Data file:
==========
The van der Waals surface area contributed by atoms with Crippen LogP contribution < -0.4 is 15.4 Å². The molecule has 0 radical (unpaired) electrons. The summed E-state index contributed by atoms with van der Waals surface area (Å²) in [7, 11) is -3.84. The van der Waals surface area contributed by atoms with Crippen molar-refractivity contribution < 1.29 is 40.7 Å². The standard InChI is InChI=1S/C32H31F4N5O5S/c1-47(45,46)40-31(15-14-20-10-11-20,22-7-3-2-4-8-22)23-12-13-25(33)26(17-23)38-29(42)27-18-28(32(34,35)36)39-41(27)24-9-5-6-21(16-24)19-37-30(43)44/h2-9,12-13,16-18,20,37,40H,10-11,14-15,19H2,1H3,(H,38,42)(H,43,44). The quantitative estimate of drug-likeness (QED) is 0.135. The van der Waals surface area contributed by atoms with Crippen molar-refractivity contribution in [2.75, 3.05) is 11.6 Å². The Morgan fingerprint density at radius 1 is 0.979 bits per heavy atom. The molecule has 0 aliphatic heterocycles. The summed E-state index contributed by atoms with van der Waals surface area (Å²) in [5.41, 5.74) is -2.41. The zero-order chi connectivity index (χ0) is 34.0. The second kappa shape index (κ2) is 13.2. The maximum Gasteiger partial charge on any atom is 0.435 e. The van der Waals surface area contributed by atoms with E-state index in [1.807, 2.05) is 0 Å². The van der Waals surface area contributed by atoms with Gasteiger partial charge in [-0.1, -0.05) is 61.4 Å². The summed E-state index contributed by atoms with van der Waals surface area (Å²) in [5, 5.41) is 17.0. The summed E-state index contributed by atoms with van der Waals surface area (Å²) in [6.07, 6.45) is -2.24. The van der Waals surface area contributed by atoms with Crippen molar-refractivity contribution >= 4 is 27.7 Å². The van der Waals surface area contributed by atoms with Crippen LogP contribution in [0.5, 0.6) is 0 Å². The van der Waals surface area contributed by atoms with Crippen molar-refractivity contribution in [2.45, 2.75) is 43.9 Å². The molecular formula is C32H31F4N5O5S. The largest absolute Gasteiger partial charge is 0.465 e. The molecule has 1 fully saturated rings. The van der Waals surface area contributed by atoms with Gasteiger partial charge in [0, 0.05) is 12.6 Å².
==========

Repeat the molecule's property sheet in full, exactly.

The van der Waals surface area contributed by atoms with Crippen LogP contribution < -0.4 is 15.4 Å². The molecule has 0 radical (unpaired) electrons. The summed E-state index contributed by atoms with van der Waals surface area (Å²) in [7, 11) is -3.84. The van der Waals surface area contributed by atoms with Crippen molar-refractivity contribution < 1.29 is 40.7 Å². The standard InChI is InChI=1S/C32H31F4N5O5S/c1-47(45,46)40-31(15-14-20-10-11-20,22-7-3-2-4-8-22)23-12-13-25(33)26(17-23)38-29(42)27-18-28(32(34,35)36)39-41(27)24-9-5-6-21(16-24)19-37-30(43)44/h2-9,12-13,16-18,20,37,40H,10-11,14-15,19H2,1H3,(H,38,42)(H,43,44). The quantitative estimate of drug-likeness (QED) is 0.135. The van der Waals surface area contributed by atoms with Crippen molar-refractivity contribution in [2.75, 3.05) is 11.6 Å². The Morgan fingerprint density at radius 1 is 0.979 bits per heavy atom. The molecule has 0 aliphatic heterocycles. The summed E-state index contributed by atoms with van der Waals surface area (Å²) in [5.41, 5.74) is -2.41. The zero-order chi connectivity index (χ0) is 34.0. The second kappa shape index (κ2) is 13.2. The maximum Gasteiger partial charge on any atom is 0.435 e. The van der Waals surface area contributed by atoms with E-state index in [1.807, 2.05) is 0 Å². The van der Waals surface area contributed by atoms with Gasteiger partial charge in [-0.1, -0.05) is 61.4 Å². The summed E-state index contributed by atoms with van der Waals surface area (Å²) in [5, 5.41) is 17.0. The summed E-state index contributed by atoms with van der Waals surface area (Å²) in [6.07, 6.45) is -2.24. The van der Waals surface area contributed by atoms with Crippen molar-refractivity contribution >= 4 is 27.7 Å². The van der Waals surface area contributed by atoms with Crippen LogP contribution in [0.5, 0.6) is 0 Å². The van der Waals surface area contributed by atoms with Crippen molar-refractivity contribution in [2.45, 2.75) is 43.9 Å². The molecular formula is C32H31F4N5O5S. The largest absolute Gasteiger partial charge is 0.465 e. The molecule has 1 fully saturated rings. The van der Waals surface area contributed by atoms with Gasteiger partial charge in [0, 0.05) is 12.6 Å².